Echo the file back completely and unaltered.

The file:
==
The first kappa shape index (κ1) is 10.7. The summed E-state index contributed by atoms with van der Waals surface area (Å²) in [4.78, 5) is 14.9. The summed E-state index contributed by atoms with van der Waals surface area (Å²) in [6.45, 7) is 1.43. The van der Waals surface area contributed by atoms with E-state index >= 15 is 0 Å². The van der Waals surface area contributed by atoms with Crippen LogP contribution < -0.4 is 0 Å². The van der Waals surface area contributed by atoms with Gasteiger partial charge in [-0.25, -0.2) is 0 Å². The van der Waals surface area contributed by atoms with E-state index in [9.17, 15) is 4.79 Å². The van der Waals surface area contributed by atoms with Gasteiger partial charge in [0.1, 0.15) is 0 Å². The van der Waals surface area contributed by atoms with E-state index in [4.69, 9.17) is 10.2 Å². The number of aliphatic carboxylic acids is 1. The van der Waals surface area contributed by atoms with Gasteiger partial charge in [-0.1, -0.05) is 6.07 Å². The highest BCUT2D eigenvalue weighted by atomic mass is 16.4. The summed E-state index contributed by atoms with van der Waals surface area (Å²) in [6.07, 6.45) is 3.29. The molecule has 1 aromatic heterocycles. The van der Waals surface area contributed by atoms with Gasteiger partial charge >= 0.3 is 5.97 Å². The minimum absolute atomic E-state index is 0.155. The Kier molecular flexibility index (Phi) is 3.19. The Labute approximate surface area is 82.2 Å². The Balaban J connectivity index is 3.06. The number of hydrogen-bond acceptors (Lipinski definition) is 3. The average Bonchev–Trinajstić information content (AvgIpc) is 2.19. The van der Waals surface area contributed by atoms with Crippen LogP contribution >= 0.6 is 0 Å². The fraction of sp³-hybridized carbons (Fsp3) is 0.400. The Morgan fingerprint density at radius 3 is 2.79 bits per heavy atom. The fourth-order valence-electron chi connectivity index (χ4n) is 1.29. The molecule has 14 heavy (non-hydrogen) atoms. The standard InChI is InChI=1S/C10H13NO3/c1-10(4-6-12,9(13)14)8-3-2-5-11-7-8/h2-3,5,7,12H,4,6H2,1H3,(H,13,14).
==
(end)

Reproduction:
The first kappa shape index (κ1) is 10.7. The summed E-state index contributed by atoms with van der Waals surface area (Å²) in [4.78, 5) is 14.9. The summed E-state index contributed by atoms with van der Waals surface area (Å²) in [6.45, 7) is 1.43. The van der Waals surface area contributed by atoms with E-state index >= 15 is 0 Å². The van der Waals surface area contributed by atoms with Crippen LogP contribution < -0.4 is 0 Å². The van der Waals surface area contributed by atoms with Gasteiger partial charge in [-0.25, -0.2) is 0 Å². The van der Waals surface area contributed by atoms with E-state index in [9.17, 15) is 4.79 Å². The van der Waals surface area contributed by atoms with Gasteiger partial charge in [0.1, 0.15) is 0 Å². The van der Waals surface area contributed by atoms with E-state index in [4.69, 9.17) is 10.2 Å². The number of aliphatic carboxylic acids is 1. The van der Waals surface area contributed by atoms with Gasteiger partial charge in [-0.1, -0.05) is 6.07 Å². The highest BCUT2D eigenvalue weighted by atomic mass is 16.4. The summed E-state index contributed by atoms with van der Waals surface area (Å²) in [6.07, 6.45) is 3.29. The molecule has 1 aromatic heterocycles. The van der Waals surface area contributed by atoms with Gasteiger partial charge >= 0.3 is 5.97 Å². The minimum absolute atomic E-state index is 0.155. The Kier molecular flexibility index (Phi) is 3.19. The Labute approximate surface area is 82.2 Å². The Balaban J connectivity index is 3.06. The number of hydrogen-bond acceptors (Lipinski definition) is 3. The average Bonchev–Trinajstić information content (AvgIpc) is 2.19. The van der Waals surface area contributed by atoms with Crippen LogP contribution >= 0.6 is 0 Å². The fraction of sp³-hybridized carbons (Fsp3) is 0.400. The Morgan fingerprint density at radius 3 is 2.79 bits per heavy atom. The fourth-order valence-electron chi connectivity index (χ4n) is 1.29. The molecule has 14 heavy (non-hydrogen) atoms. The standard InChI is InChI=1S/C10H13NO3/c1-10(4-6-12,9(13)14)8-3-2-5-11-7-8/h2-3,5,7,12H,4,6H2,1H3,(H,13,14).